Sometimes, golfers that like to play at a normal pace -- or a quicker pace -- get paired to play with a slow golfer. Or they might find themselves playing on a golf course on a day where the pace of play is exceptionally slow.
No golfer has ever said they enjoy a five-hour or six-hour round of golf, but there are plenty of golfers who find themselves stuck in one. Typically, golfers don't assume their round is going to go that slowly or that they'll be put together with someone who play golf at a glacial pace. It comes as a bit of a surprise, and golfers tend to realize the pace of play is going to be an issue after at least a hole or two of playing the round.
Golfers need coping strategies when they face playing with a slow golfer or on a course where there's a bad flow to the pace of play.
5 tips to deal with slow play and slow pace of play on the golf course
1. Play slower yourself: The reality is that slow golfers don't play faster. Almost always, the faster golfer has to adapt to the tortoise-like pace out there. Faster golfers, then, have to be quite deliberate when playing with slower golfers or on a slow day on the course. If you're walking, walk slower. If you're riding, take a leisurely stroll around the cart paths. Don't feel the need to get ready for your shot as soon as you get to the ball. The key is knowing that it's going to be a lot longer between shots, so locking in and zonking out are big skills.
2. Grab some drinks and food: If you're going to have to wait on every single shot, you may as well enjoy yourself. Flag down the beverage cart and grab some drinks and a couple of snacks, and just chit chat between shots. The rhythm of your round is going to be terrible, so you may as well have a good time doing something else.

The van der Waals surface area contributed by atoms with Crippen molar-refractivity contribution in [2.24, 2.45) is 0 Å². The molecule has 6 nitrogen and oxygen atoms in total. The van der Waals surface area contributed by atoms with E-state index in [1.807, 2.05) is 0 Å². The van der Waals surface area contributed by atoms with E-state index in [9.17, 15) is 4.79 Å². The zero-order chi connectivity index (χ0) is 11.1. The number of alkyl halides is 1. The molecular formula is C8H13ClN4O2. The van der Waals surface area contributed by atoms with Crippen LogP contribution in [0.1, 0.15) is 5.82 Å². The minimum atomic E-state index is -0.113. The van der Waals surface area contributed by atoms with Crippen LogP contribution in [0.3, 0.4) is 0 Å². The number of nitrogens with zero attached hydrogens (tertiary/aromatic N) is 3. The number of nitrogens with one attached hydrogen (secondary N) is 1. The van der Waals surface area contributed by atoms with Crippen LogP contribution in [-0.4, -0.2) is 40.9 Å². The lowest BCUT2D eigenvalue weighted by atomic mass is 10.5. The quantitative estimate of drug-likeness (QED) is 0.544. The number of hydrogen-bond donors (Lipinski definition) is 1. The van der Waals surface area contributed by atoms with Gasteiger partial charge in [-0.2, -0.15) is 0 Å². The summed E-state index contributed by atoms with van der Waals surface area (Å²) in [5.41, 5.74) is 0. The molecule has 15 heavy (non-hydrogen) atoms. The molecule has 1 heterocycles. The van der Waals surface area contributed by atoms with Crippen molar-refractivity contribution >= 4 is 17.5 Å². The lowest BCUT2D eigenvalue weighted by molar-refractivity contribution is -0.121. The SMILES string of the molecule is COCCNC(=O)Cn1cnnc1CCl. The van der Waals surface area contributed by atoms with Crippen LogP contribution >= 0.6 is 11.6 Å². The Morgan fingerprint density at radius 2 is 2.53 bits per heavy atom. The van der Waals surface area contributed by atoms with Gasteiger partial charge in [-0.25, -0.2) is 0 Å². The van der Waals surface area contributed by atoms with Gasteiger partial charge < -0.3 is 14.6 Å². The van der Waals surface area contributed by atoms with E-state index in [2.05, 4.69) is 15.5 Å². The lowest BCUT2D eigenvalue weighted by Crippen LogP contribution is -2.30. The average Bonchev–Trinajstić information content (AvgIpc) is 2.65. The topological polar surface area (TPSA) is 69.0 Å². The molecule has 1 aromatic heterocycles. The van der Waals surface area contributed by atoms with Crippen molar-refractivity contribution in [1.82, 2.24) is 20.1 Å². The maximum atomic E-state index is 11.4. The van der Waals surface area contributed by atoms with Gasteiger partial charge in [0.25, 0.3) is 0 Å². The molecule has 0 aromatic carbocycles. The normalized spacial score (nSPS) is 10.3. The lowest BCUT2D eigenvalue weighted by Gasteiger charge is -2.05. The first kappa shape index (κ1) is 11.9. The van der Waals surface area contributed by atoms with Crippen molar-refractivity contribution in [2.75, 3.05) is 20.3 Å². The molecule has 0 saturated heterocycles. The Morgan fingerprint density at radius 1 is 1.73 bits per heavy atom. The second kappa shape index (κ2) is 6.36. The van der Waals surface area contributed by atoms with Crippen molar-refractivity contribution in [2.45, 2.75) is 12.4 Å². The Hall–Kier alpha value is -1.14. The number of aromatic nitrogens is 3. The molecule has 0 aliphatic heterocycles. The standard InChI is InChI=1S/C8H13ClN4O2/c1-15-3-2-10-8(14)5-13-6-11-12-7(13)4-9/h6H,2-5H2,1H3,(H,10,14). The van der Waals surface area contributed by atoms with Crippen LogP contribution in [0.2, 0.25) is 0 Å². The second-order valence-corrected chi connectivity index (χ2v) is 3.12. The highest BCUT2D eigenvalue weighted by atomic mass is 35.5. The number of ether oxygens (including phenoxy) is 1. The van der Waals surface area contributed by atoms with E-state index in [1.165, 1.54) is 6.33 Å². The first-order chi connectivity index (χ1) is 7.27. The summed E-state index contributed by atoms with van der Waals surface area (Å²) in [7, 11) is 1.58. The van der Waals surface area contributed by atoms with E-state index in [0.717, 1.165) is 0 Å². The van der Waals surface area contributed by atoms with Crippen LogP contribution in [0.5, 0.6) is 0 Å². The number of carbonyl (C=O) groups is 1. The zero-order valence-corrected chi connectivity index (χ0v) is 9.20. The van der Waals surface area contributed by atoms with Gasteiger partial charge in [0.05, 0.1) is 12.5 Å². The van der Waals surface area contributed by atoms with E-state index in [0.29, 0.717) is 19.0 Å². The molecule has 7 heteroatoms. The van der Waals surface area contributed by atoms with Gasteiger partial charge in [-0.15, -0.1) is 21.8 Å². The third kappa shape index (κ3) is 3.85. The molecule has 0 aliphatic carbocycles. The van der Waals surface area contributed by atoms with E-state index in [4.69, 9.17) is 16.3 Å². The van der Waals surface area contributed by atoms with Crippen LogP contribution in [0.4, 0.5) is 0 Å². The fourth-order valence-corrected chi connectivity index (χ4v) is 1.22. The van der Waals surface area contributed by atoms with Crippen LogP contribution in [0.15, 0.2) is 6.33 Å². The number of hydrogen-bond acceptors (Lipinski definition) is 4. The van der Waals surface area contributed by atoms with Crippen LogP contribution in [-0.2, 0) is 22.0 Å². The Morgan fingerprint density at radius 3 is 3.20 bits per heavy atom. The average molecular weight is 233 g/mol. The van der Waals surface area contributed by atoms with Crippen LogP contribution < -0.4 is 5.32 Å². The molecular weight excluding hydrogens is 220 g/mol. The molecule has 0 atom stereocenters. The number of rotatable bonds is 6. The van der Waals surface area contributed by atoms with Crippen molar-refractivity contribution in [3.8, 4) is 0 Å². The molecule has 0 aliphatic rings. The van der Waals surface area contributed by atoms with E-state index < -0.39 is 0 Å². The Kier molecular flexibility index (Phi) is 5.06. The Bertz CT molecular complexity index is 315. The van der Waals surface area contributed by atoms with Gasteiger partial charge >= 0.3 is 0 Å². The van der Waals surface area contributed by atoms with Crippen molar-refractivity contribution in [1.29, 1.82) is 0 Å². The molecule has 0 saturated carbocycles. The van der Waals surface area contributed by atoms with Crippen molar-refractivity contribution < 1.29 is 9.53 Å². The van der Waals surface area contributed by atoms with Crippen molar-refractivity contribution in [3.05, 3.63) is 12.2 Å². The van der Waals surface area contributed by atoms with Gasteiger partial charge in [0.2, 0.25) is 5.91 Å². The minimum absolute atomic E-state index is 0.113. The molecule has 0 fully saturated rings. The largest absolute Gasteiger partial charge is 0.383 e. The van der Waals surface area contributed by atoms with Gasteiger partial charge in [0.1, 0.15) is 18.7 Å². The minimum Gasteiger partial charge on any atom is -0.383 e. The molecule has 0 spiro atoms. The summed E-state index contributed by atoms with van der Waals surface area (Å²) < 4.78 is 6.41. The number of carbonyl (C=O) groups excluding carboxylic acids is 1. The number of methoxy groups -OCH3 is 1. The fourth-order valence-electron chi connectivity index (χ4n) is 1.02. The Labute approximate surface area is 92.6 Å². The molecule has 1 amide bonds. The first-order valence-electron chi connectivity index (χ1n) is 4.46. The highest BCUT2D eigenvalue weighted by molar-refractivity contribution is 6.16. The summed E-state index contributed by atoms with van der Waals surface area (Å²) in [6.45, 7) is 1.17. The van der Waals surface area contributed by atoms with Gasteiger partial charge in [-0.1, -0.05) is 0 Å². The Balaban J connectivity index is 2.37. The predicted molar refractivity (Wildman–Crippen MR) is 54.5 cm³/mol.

3. Call the pro shop: At this point, if the first two strategies aren't working, now it might be time for an escalation. No one likes a narc, but there are lots of golf courses that either don't know their pace is slow or don't care enough to do anything about it until someone is annoying about it. Call the pro shop and explain the situation. They'll either send out somebody or have a ranger drive around to the slow groups in question. Depending on how badly the ranger wants to boss some people around, this might solve the problem if the slow player isn't in your group. If they are? Tough scene.
4. Playing two balls: If things aren't getting any better out there, and you have the time to do this, why not get two rounds for the price (and pace) of one? Throw down a second ball or some or all shots. Player B always does better anyhow, right? At least this way you are still engaged in golf and trying to hit quality golf shots instead of stewing about all the time you're spending not playing actual golf.
5. Walk off the golf course and go home: Sometimes, the best option to dealing with slow golf is to stop playing golf. I once went to an area golf course to play an 18-hole round, expecting somewhere between four-and-a-half or five hours for the round. Instead, we finished the front nine in three hours and 15 minutes. That's bonkers. I knew I had somewhere to be in two-and-a-half hours, so there was no way that I could finish the round. I walked off after nine and went into the pro shop to explain the situation. The guy behind the counter acknowledged that was really bad and gave me a rain check to come back and play all 18 again. He didn't have to do that, but golfers get it.
Things I would not recommend doing: telling off your slow playing partner, hitting into the group in front of you to "send a message," starting some kind of physical altercation, getting mind-numbingly drunk.